The recordings accompanying this illustration are of a 32-year-old male native of Hanoi.
The voiced plosives are canonically, but not consistently, realized as implosives. Initial /t tʰ/ are apico-dental, lamino-alveolar, or contiguous apico-dental lamino-alveolar (‘denti-alveolar’, Harris 2006), while /ɗ n l/ are apico-alveolar.
Some previous treatments such as that of Thompson (1965) recognize an unaspirated, unaffricated palatal stop /c/. However, in the speech of many younger Vietnamese native speakers from Hanoi, such as that of the present consultant, this segment is consistently realized as an affricate [t͡ɕ], a well-attested areal feature (Harris 2006). The tongue body contacts the alveolar or post-alveolar region during the production of both the palatal nasal [ɲ] and the palatal affricate [t͡ɕ] in initial position (Henderson 1965).
While some varieties of Vietnamese maintain a distinction in the phonetic realizations of orthographic |tr-| and |ch-|, these onsets are completely merged in modern Hanoi Vietnamese. The highly salient (and socially stigmatized) merger of /l/ and /n/ > /l/, characteristic of the speech of many lower- and working-class Vietnamese in the Red River Delta, is sometimes consciously manipulated to humorous and/or pejorative effect in colloquial Hanoi speech.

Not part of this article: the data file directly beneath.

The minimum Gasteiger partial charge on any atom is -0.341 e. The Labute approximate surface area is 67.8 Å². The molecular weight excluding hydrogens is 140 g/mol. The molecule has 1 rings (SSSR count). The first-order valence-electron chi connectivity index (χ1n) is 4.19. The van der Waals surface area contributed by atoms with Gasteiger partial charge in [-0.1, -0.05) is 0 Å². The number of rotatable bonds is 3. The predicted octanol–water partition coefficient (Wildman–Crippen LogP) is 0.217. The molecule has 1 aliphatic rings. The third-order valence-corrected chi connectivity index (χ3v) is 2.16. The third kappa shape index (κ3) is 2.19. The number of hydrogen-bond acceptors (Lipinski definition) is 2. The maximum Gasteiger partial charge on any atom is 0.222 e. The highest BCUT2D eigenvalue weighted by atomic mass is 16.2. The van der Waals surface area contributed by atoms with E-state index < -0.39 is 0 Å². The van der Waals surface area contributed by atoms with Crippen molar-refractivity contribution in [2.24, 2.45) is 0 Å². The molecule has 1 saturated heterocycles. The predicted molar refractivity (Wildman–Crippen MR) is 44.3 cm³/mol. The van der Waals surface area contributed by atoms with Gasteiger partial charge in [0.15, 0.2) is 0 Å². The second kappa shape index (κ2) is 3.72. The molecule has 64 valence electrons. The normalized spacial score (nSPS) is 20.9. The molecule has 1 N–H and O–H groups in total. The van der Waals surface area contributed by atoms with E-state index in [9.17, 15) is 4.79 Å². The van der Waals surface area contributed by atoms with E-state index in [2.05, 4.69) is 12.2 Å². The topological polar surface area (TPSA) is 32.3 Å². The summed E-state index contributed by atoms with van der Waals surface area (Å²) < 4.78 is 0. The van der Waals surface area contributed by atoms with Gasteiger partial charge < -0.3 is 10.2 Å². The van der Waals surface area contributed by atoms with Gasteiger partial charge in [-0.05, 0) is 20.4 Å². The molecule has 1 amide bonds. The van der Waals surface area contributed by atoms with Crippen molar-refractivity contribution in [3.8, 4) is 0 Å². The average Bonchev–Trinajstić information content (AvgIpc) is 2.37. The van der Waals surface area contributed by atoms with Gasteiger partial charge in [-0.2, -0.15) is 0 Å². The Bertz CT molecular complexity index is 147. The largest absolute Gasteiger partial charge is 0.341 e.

In syllable-initial position /p j r/ occur in a small number of foreign (mainly French) loans, e.g. panne ‘breakdown’, garage, billiard. For many speakers, however, /p/ is realized as [b/ɓ] and /r/ as [z].
Hanoi Vietnamese licenses eight segments in coda position: three unreleased voiceless obstruents /p t k/, three nasals /m n ŋ/, and two approximants /j w/. In final position /t n/ are canonically alveolar, though it is not clear if they are chiefly laminal or apical. While the EGG study of Michaud (2004) found no evidence of glottalization accompanying unreleased final stops /p t k/, the laryngoscopic study of Edmondson et al. (2010) suggests that glottal reinforcement (in the sense of Esling, Fraser & Harris 2005) may not always be absent in this context.
Although the phonetic realization of the stops /ŋ k/ following /i e ɛ/ have sometimes been described as palatal [ɲ c], they are actually pre-velar [ŋ] and [k], with no point of alveolar contact (Henderson 1965). The conditioning vowels tend to be shortened and centralized, and may be produced with a noticeable palatal offglide.
There do exist a few instances of true velars following /ɛ/.
Following back rounded vowels /u o ɔ/, the velar stops /k ŋ/ are produced as doubly articulated labial-velars [kp ŋm]. This articulation is sometimes accompanied by a visible puffing of the cheeks as air becomes trapped in the oral cavity.
Note the differences between the doubly articulated labial-velars and plain final bilabials:
As with velar fronting, there are rare exceptions to the realization of final velars as labialvelar after back rounded vowels: compare bong with boong.